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Essays by KT

Media and Our Self-Image

Affirming Diversity
Which Way Home
Mis experiencias con español
La figura de la madre
La redención
Manifestations of the Divine Brahma
The Six Models of the Church
Affirmative Action
A Friend Is
A persuadir
Aprovecha el día
Armas de fuego
Asperger's Disorder
ASDs: Autism
Black Friday
Book Intro
Big Boys Dont Cry?
Cancion del pirata
Cell Phones
Cathedral Within
Change the World
Child Care
Civil Society
Christian Family
Organ Donation
Deanne Bray
Drug Testing
Faith in Narnia
Fast Food?
Guns and Games
Grenz Review
The Odyssey
I Am
Jesus the Christ
Keep the Laws!
La ciencia
La inmigración
Louis Braille
Marriage Reflection
Mi lugar de refugio
My Life (Erikson)
My Special Place
Reflection -Marriage
Romance sonámbulo
Public-service values
Semana Santa
Spe Salvi
Teen Suicide
Un Santo legendario
Better World
The Four Loves
"Jesus Freak" Picture
Mona Lupe
Mother of Jesus
Holy Eucharist
Religión en Niebla
The U.S. Economy
Todo es regalo
Trip to NY ...
True Friends
Una lección
Unlikeliest Friends
Santo legendario
Vs. and Verses
What's the Diff?
Walsh Review
Means to be Human
Million dollars

September 10, 2006

ENGL 101

A thirteen-year-old victim of body dysmorphic disorder, a fourteen-year-old anorexic, and a sixteen-year-old mother of two. What do these people have in common? They are all victims of media’s influence. Each one of these people at one time or another told their parents not to worry because media wouldn’t influence them like it did so many others. But, whether in a positive way or a not-so-positive way, media does influence us, particularly our self-image. Media affects different people in different ways.

Now thirteen, my cousin feels that her facial complexion isn’t good enough. It doesn’t meet the expectations that media are obviously implying. "But I want skin like Hannah Montana," she says. As I try to explain to her that it’s television, and that she has a complexion that even Hannah Montana would be jealous of, I realize that my cousin has become a victim of media’s influence, this time in the form of body dysmorphic disorder. This newly diagnosed condition is becoming more and more frequent. Body dysmorphic disorder is a "preoccupation with a certain body part" (Draelos). With my cousin, she is preoccupied with her face, or rather her complexion. With a couple zits, she’s a basket case. This is a normal process that every healthy body goes through. There is no cure for them, only ways to prevent them or to cover them up.

At fourteen, a friend of the family felt that she wasn’t skinny enough. "I want to be as thin as Kyra Sedwyk." The Closer had become an idol to her since the day the first season had first premiered. I tried to show her that she was just as thin than Kyra. "In 1973, popular models and beauty queens weighed only 8% less than the average woman. Currently, they weigh 23% less, which is a size achievable by only 5% of the female population" (Media). Then I realized that this person who I’d known my whole life fell into the trap of media’s influence, this time in the form of anorexia. My friend stopped eating. "But refusing to eat is only a small part of the disorder. It is an oppressive illness that tears down the victim psychologically and physically" (Renes). My friend changed.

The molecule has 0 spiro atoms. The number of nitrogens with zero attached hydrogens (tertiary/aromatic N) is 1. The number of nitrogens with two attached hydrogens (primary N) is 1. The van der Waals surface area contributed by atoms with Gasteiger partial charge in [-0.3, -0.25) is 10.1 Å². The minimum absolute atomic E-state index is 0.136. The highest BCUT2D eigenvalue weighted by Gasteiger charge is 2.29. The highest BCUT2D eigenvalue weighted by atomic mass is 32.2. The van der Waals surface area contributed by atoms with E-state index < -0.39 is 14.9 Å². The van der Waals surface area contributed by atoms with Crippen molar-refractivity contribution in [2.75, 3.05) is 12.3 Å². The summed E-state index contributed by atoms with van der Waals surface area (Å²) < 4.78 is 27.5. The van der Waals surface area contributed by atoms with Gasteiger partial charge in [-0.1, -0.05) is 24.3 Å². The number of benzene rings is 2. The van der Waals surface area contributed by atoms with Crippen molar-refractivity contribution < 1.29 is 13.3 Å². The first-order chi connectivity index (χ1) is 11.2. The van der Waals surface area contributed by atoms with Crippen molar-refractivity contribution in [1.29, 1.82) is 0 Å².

At sixteen, my friend of two years became a mother of twins. When she started dating and talking to me about her relationships I merely warned her not to stoop down to the level of what was shown on Sex and the City. But now, at sixteen, my friend was giving birth to twins. She, too, became a victim of media’s influence. Her life was now a living drama. She was cool though. Or at least according to the people in Sex and the City.

Media do influence us, whether or not we think they do. Whether or not we want to admit to it, media have a big impact on our lives. "65% of children today have a television set in their bedroom, most of them with unlimited access to view unhealthy influences. Because of this, many children grow up feeling that they must look like the models and celebrities that they see on television" (Media). It’s no wonder our parents worry about the influence media will have on us. So, even though we may tell them not to worry because media won’t influence us the way it does so many others, they’ll worry. Because, as sure as our parents will worry about us, the media will influence us. In fact, "a People magazine found that 80% of women felt that the images of women on television, in movies, and in advertisements and magazines made them feel insecure about themselves" (Media).

Works Cited

Draelos, Zoe Diana. "Are We Creating a ‘Vanity’ Society?" Global Cosmetic Industry 173.8 (Aug. 2005): 22. ProQuest. ProQuest Company. Montcalm Community College Library. 05 Sept. 2006 <>.

Renes, Susan. "Anorexics Are Victims of Society’s Obsession with Thinness." Anorexia 2001. Opposing Viewpoints Resource Center. Thompson/Gale. Montcalm Community College Library. 01 Sept. 2006 <>.

"Media and its Effect on Body Image." Currants. 26 Sept. 2006 <>.